In a village outside the West Bank town of Ramallah, Naama Asi embroiders dresses in her sparsely furnished home, that fetch hundreds of dollars from Palestinians scattered around the world.
- A Palestinian artisan works on a traditional embroidery piece in the West Bank city of Ramallah
- Palestinian artisans work on traditional embroidery pieces in the West Bank city of Ramallah
- Palestinians shop at a traditional embroidery store in the West Bank city of Ramallah
The 48-year-old is not only able to support her aging father and mentally disabled brother, but to help keep alive an artistic tradition that stretches back generations and ties a far-flung diaspora to its homeland.
Advertisement"By doing this work, which is part of our Palestinian heritage, I feel that women can renew our heritage and save it from extinction," Asi says as her calloused fingers rapidly thread the needle through a new dress.
In recent years Palestinian women in the Israeli-occupied West Bank have embraced traditional embroidery as a way to support their families while their husbands and male relatives have found it increasingly hard to find work.
A hand-embroidered dress will fetch between 1,200 and 1,500 dollars on the international market, and the women are typically paid around 300 dollars for the work, which is usually done over a period of one to two months, according to figures from a cooperative in the town of Al-Bireh near Ramallah.
Asi, who has been practicing her craft for more than 20 years, now teaches it to other young women at the cooperative, helping them to weave abstract and vaguely floral patterns out of colorful yarn, beads and golden coins.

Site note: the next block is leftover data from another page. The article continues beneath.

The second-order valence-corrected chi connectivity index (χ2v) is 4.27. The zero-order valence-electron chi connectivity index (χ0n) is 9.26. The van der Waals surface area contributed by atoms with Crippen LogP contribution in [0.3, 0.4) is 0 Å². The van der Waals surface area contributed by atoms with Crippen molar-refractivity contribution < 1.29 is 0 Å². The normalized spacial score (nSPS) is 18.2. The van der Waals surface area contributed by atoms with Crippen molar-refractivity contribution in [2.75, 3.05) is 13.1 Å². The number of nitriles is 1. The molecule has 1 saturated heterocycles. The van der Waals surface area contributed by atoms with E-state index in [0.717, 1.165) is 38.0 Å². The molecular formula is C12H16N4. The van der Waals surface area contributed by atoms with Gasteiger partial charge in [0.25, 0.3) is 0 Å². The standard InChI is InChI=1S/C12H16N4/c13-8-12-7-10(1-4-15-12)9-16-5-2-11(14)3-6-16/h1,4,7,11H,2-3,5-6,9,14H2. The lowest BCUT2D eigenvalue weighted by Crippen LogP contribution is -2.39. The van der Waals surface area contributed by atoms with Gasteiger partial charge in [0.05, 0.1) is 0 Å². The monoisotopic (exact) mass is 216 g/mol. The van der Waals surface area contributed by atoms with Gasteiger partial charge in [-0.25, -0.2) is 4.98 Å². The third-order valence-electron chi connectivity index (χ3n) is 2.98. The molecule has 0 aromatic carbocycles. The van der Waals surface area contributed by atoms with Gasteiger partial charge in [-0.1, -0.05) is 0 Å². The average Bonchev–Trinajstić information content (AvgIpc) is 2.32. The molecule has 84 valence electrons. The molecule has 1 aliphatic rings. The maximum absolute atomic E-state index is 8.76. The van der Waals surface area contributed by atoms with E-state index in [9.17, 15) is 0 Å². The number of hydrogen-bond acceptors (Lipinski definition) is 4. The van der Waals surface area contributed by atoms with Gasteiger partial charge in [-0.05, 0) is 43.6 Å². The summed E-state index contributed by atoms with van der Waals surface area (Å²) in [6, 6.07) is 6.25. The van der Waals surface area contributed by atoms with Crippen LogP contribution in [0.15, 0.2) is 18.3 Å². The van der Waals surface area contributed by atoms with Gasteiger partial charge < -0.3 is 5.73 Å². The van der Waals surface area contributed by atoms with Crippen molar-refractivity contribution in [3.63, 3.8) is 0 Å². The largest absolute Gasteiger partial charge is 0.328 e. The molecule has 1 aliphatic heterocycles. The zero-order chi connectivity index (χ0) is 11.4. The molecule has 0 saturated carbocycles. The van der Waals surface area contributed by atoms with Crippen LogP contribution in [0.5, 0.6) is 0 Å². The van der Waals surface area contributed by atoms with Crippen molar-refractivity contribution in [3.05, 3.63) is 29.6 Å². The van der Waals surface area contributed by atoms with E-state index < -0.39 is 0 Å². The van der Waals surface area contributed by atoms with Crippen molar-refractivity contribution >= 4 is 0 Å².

Farida al-Amed, the cooperative's director, says embroidery provides not only a source of income but a creative avenue for the women, most of whom live in poor villages and refugee camps.
"The embroidery had opened the door for Palestinian women to provide a source of income for their families, especially since their husbands are unable to work because of the Israeli closures," she says.
Since the outbreak of the second Palestinian uprising in 2000, Israel has strictly limited the movement of Palestinians in the West Bank and greatly reduced the number of work permits for laborers to work in the Jewish state.
"The women have entered this line of work to fill the gap left by their husbands," Amed says. "Because they can do it inside the home it gives them a way to provide for their families."
The cooperative, which includes some 2,500 women, preaches self-sufficiency, with a prominent sign on the wall reading: "Woe to those who wear what they don't sew and eat what they don't grow."
The women cater largely to Palestinians in the diaspora, who seek out clothes and household items bearing the distinct embroidery of their homeland.
One of their customers, the Palestinian owner of a restaurant in the United States, has ordered a set of embroidered uniforms for his servers.
The cooperative also sells to foreigners living and working in the West Bank, and on a recent day Rija Ghazawna, 40, was sewing an embroidered tapestry bearing the logo of a Japanese firm with an office in Ramallah.
"The foreign companies are always asking for these tapestries," she says as she pulls the needle back before looping it through the fabric again.
Nearby, in downtown Ramallah, Suhail Shamaa, 40, hawks customers outside his shop, which specializes in locally-made handicrafts purchased from several nearby villages.
"The women enjoy doing it, especially since they spend so much time at home without work and without being able to go to recreational places," he says.
"The money they get for the embroidery does not compare to the great effort it takes, in terms of the number of dresses and the embroidery of other things for the home."
Inside his shop he displays separate pieces with verses from the Koran and the Bible.
"One of the things that distinguishes traditional Palestinian embroidery is that it caters to the tastes of Muslims and Christians in Palestine," he says. "That's part of what makes it a symbol of Palestinian culture."
In recent years the hand-woven pieces have faced competition from much cheaper items imported from China and locally manufactured ones with machines, but Asi and the other women insist there is no comparison.
"There is absolutely a difference," she says. "When you make it with your hands it is much more beautiful than when it is made with a machine."
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